The Olive Branch

Welcome to USIP's Olive Branch blog, a place for timely analysis, views from the field and an exchange of ideas about how to build peace and end or prevent conflict. Through its work in Asia, Africa, the Middle East and beyond, the Institute blends its expert analysis with its field work, a dynamic in which each must always inform the other on parallel tracks. We hope that this blog will reflect that spirit of combining thought with action. And we invite you to browse our posts and then send us your own ideas, comments or reflections.

Each blog post and comment posted on the Olive Branch represents the views of the author and not necessarily that of USIP, a non-partisan, congressionally-funded organization that does not advocate for policy positions.

December 11, 2014
Bill Taylor, a former U.S. ambassador to Ukraine who currently serves as USIP’s acting president, just returned from a visit to Kyiv and discusses the prospects for the country’s new reform-oriented government.
December 5, 2014
The victory for pro-Western parties in Ukraine’s recent parliamentary election offers a historic chance for Ukraine to break out of the cycle of poor governance and corruption that has plagued it since independence – and made it vulnerable to Russian aggression.  Perhaps the most encouraging result...
December 1, 2014
Following his testimony before the House Committee on Foreign Affairs Subcommittee on Middle East and North Africa last week, USIP’s Steven Heydemann reflected on the reactions of the subcommittee members and a near consensus agreement that only an integrated Iraq-Syria strategy will be successful...
November 26, 2014
The results of the 10th annual Asia Foundation survey of the Afghan people provides some indication that a government that seeks to govern with greater inclusivity, respect for the rule of law and attention to justice might also help strip the insurgency of any remaining legitimacy and strengthen...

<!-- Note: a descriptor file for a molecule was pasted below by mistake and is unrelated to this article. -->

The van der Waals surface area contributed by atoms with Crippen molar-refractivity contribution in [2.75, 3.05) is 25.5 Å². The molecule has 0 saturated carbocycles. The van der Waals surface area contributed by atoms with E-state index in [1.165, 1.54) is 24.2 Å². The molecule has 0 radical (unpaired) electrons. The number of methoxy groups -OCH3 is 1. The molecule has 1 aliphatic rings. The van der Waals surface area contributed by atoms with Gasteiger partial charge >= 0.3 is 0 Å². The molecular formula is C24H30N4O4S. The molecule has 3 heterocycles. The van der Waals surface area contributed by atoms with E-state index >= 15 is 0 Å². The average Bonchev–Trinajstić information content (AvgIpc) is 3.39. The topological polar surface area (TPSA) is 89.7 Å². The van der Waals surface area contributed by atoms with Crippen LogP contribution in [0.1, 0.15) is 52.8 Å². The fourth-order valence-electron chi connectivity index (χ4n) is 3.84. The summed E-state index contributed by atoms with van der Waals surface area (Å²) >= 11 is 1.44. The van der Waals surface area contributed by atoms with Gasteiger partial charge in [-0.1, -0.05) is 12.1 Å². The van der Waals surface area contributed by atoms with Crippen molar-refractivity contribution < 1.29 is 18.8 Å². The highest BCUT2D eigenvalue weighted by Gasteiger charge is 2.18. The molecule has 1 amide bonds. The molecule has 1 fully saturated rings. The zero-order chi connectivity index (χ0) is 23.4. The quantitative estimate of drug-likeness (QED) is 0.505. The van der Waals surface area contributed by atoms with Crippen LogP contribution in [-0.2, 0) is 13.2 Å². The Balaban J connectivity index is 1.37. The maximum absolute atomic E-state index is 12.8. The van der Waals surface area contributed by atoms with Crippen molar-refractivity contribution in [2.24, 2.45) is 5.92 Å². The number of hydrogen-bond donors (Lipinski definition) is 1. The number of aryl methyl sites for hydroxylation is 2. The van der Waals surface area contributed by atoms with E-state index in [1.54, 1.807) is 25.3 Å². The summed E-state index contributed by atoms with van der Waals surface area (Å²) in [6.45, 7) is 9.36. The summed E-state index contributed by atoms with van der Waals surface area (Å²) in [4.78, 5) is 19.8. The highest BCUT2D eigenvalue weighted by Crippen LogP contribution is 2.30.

November 20, 2014
Reconciliation and peacebuilding in the Central African Republic will require a national dialogue supported by a grassroots movement, according to the Catholic Archbishop of Bangui Dieudonné Nzapalainga. He spoke at USIP alongside a Muslim imam and Protestant minister about the trio’s efforts to...
November 19, 2014
After a long bus ride set against the mountains of Syria, we finally arrived at a school outside Hatay in southern Turkey. Once there, a smiling, middle-aged woman greeted us at the gate: “Welcome to our school.”
November 17, 2014
Between October 21 and 30, 2014, Joyce Kasee and Hamid Khan were short-term elections observers with the Carter Center’s Elections Observations Mission in Tunisia. The Carter Center works globally to advance democratic elections and governance consistent with universal human rights.
November 13, 2014
As we commemorate the sacrifices made by our veterans this week, let’s take a moment and recall that Veteran’s Day is a day of hope and to recognize our soldiers for the hopeful work they do for civilians around the globe. 
November 12, 2014
On Friday, November 7, President Juan Manuel Santos wrapped up a five-day diplomatic marathon for peace to the capital cities of Madrid, Brussels, Berlin, Lisbon, Paris, and London. He met with heads of state, kings, princes, and the leaders of the European Union and the Organisation for Economic...
November 7, 2014
Even in the tumultuous history of Bangladesh, the deadly campaign-related violence that plagued this year’s parliamentary elections seemed unprecedented. Hundreds reportedly were killed amidst bitter feuding between the governing Awami League and the opposition Bangladesh Nationalist Party. And yet...